This NYTimes Reporter’s Tweet Praising a Trump Photo-Op is Actually Repellent

Politics Features Donald Trump
This NYTimes Reporter’s Tweet Praising a Trump Photo-Op is Actually Repellent

Several weeks in to what can feel like an overwhelming onslaught of scandals, political gaffes and outright nonsense pouring from the White House, it appears mainstream news outlets are finally getting tired of perpetually reporting on such massive stories. But rather than digging in and continuing to hold the Trump administration responsible during a tumultuous time, several reporters are reverting to manufactured emotional content.

Yesterday, Maggie Haberman— White House correspondent for The New York Times as well as a CNN analyst—posted this pointless tweet:

What does this entirely unprovable “fact” have to do with anything? Are Trump detractors actually thrilled that the president successfully avoided punching a hole in the West Wall or scribbling a racial slur on its surface? Are we at a place politically where opinions of a tragically-inept presidency rise and fall based on the ability to appear vaguely solemn? How exactly does this “powerful” image add up to a successful international trip in the face of profound cultural misunderstandings like telling a room full of Israelis they’re not in the Middle East or sauntering into Saudi Arabia blaming their entire national religion for terrorism? Or does it all become okay because the man was apparently sleepy?

There’s nothing to suggest the trip has gone particularly well, other than the fact that no wars have been started. Even if there were such evidence, surely it’d be more substantial than prevailing in an uneventful staring match with a stone wall.

The ridiculousness of the situation brings to mind a clip from 2009’s criminally-unknown In The Loop, in which a frequently tardy—and laughably unprepared—aide attempts to assuage his boss’s anger over a recent mishap by pointing out something the aide had succeeded in. Namely, the aide didn’t throw up. He was late, and horribly underprepared for the meeting, but at least he didn’t puke stomach bile all over the floor like a child burping up. Naturally, his boss remains furious. Skip ahead to 2:20 to see his reaction:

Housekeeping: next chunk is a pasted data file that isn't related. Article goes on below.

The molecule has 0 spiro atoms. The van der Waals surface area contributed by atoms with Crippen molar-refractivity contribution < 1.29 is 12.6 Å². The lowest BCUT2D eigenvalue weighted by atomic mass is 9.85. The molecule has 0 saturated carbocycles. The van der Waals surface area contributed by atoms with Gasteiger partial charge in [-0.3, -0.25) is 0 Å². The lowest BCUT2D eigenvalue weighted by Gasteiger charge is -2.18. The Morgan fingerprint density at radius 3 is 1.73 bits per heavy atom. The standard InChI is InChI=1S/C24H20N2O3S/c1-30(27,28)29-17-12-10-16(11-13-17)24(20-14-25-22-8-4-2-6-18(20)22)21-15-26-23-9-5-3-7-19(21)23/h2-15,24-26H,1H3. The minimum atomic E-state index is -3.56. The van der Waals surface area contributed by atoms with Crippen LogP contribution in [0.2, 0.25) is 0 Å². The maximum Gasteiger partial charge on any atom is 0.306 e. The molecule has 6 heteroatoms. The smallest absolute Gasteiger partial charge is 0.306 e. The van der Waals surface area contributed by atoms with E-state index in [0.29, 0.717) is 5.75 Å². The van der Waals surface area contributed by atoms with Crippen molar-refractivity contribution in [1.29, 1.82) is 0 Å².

And why shouldn’t the boss stay angry at the inept aide? The ability to perform a basic function and not make a terrible situation worse is not cause for celebration. Praising Trump’s ability to stand silently touching a wall is akin to breathlessly congratulating an NFL quarterback on successfully managing to lace up his cleats. Sure, the ability to do so is important to the job, but it’s also something anybody over the age of six should be able to perform with some level of competency. The quarterback shouldn’t be judged on his well-tied cleats, he should be judged on whether he can throw the ball, win games and elevate the people around him. He’s supposed to be a leader—a step above those he’s responsible for. His management of basic responsibilities should be a given.

Reporters like Haberman inexplicably appear enthralled by such superficiality at the expense of everything else the president has been involved with. Responses to Haberman’s tweet show that not everybody is on board with this sort of cosmetic reporting.

In a similar vein, Washington Post writer Kathleen Parker recently wrote a positive opinion piece about Melania and Ivanka Trump’s womanly presence in Saudi Arabia. Parker did call Trump out on a few of his shortcomings, but she skipped right over things like mishandling of classified information to instead speak to how silly Trump looked handling orbs and giving out handshakes. Is that what Americans should be most upset about? An orb?

Parker concludes her piece by explaining all the good Melania and Ivanka are doing for Saudi women merely by looking beautiful and… wearing nice clothes? “Wordlessly,” Parker emphasizes, without a hint of irony, “they projected strength, intelligence, grace — and a timeless wisdom that all women share.” What sorts of timeless wisdom might that be? The wisdom that women are best utilized as attractive set pieces for the men in power? There’s not much else to be conveyed without the use of words.

Given the scenario presented, surely any woman with a decent clothing budget could have achieved the same results. Results, by the way, which are apparently: “You can be sure [Muslim women] were studying — and appreciating — Melania and Ivanka. .?.?. They represented the American woman with appropriateness, elegance and style.” Well, great. Looks like Trump and his attractive wife and daughter actually managed to bring peace to the region after all. Because of their “success,” Parker wishes to “Propose a toast to America’s first ladies for showing the world that despite our coarse, ham-fisted president, we have not completely forsaken class.” The world may burn around us, but as long as we look good and keep our mouths shut, we’ll be okay.

We’re evidently reaching a place in politics where looking the part isn’t just half the battle, it’s how you win the entire war. Our standards have been so reduced by a president who seeks out controversy as fervently as he avoids exercise reporters seem unable to sift through what actually matters. At this crucial time in American politics, we need mainstream reporters to continue to dig for perspective and not allow superficial improvements to temporarily distract from the important issues at hand. Otherwise mainstream news outlets will slide dangerously close to becoming what Trump has claimed they are all along.


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